Ask any mother about the happiest moment of their life and they will most likely tell you ‘the birth of their child.' But for some women, the moments that follow childbirth are not happy at all.
For 20 years, women struggling with a variety of emotional issues after childbirth could reach out to the St. Louis nonprofit organization Mother To Mother for free. But at the end of the year, the organization is closing because of financial troubles.
Eleven months ago, Erin Shetler gave birth to her daughter, Amy; a happy baby with bright red hair and blue eyes. Now Shetler smiles as she lifts Amy out of her crib after the little girl’s nap. She kisses her forehead and tickles her belly. But Shetler felt very differently after Amy was born, a delivery she calls traumatic.
“I didn’t feel very good about the way that it went," Shetler said. "After about five or six weeks, I still didn’t feel good. I started not wanting to come to the door for visitors. I just felt like something was off.”
So, Shetler reached out to a counselor for help. During their first session, the counselor gave her a flier with Mother to Mother’s phone number.
The Baby Blues
What Shetler was experiencing is not uncommon.
"Eighty percent of women will experience the baby blues," said Shellie Fidell, a licensed professional social worker who practices psychotherapy. "And they are typically feelings like feeling overwhelmed, crying, feeling irritable, feeling sleep deprived. These are things that come and go and don't interfere with your ability to take care of your baby. That's one of the distinguishing features."
Fidell did not treat Shetler. But she treats many women like her.
She says of those 80 percent of women who will have the baby blues, for 10 percent, to as high as 20 percent, of them, those symptoms will worsen and develop into postpartum depression.
"I couldn't get off the bathroom floor."
Things did get worse for Erin Shetler.
"I couldn’t get off the bathroom floor," Shetler said. "I just sat there and cried. I had all my What to Expect When You're Expecting books. None of them told me what to do. Or, I felt like none of them would help me."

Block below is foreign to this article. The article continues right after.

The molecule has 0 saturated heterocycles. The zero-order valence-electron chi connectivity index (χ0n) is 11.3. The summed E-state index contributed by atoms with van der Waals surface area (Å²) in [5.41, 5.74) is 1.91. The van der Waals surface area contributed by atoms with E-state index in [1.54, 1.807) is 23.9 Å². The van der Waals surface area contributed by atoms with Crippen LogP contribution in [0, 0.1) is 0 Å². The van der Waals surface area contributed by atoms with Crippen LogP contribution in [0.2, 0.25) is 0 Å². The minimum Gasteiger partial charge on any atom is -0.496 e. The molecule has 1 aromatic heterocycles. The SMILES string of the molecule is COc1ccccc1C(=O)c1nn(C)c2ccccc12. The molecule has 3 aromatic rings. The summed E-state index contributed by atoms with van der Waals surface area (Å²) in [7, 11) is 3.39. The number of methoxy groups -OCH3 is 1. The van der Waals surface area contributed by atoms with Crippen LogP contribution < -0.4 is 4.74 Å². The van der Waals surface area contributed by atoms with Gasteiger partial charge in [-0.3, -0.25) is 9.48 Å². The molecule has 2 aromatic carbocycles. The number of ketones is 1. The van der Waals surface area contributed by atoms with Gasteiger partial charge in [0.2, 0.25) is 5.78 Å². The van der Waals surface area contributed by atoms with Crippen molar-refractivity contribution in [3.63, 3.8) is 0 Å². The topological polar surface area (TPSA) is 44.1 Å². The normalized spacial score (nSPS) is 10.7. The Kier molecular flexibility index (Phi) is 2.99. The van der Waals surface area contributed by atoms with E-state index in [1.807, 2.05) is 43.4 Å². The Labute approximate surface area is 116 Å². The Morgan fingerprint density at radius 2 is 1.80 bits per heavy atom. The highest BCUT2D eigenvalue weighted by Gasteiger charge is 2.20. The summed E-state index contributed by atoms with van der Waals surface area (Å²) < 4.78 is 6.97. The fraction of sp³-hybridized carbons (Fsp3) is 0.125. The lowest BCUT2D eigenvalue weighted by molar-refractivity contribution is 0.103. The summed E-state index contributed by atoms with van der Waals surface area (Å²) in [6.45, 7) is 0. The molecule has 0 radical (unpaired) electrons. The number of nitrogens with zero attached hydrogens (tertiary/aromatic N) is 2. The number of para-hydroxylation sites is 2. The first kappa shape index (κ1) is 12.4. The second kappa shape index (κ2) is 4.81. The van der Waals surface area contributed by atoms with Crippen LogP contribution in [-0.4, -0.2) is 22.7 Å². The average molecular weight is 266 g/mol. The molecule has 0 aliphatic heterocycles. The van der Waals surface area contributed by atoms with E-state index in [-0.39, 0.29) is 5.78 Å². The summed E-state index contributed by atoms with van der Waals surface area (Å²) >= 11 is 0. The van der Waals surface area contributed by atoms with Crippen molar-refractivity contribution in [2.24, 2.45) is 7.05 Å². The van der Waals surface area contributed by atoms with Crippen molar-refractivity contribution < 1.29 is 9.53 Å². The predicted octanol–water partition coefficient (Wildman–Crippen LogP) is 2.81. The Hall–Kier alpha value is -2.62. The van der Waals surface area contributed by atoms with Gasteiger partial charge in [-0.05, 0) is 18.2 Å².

That’s when Shetler remembered the flier for Mother To Mother. She called the number.
"All of a sudden after feeling really, really alone, all of these women had just dropped everything to help me, with no questions asked, for no money," said Shetler. "And all of a sudden I started thinking I might be able to get through this; I’ve got some women who can help me."
"I get what you're saying"
Darcy Sharff founded Mother To Mother 20 years ago while working on her dissertation. She was trying to identify resources for women suffering from symptoms of postpartum depression. She found that a lot of them just wanted to talk to other women who went through the same thing.
“We were women who had experienced postpartum depression," said Scharff, who is also vice dean of academic affairs at Saint Louis University. "So we could talk to the moms on the other line and say ‘Yeah, I mean, I get what you’re saying.’”
But despite its success in helping women adjust to motherhood, the program never really took off. Some hospitals would send fliers home with moms. But when money started running out Mother To Mother stopped printing them.
Before deciding to call it quits, Scharff tried to get area hospitals to absorb the program, but they all said no.
“We approached a couple of hospitals, with some enthusiasm, I might say, from the clinical people," said Scharff. "And then it went to administration and couldn’t get the support."
Hoping To Continue
Though Mother To Mother has stopped accepting new moms and will close completely on Dec. 31, mothers like Erin Shetler hope that someone will come forward to keep the program going.
“I guess it’s my hope that people start to recognize that with a little bit of investment we really could tackle this," said Shetler.
Women who think they might have postpartum depression should call their doctor to seek treatment, but women are losing a friend in Mother To Mother. That’s because the program was open to all women needing emotional guidance after giving birth, not just those who might be clinically depressed.
Shetler says she has remained friends with women she met at Mother To Mother support groups. She’s feeling better now and can focus on being a good mother to Amy. And a happy mommy equals a happy baby.
Follow Julie Bierach on Twitter: @jbierach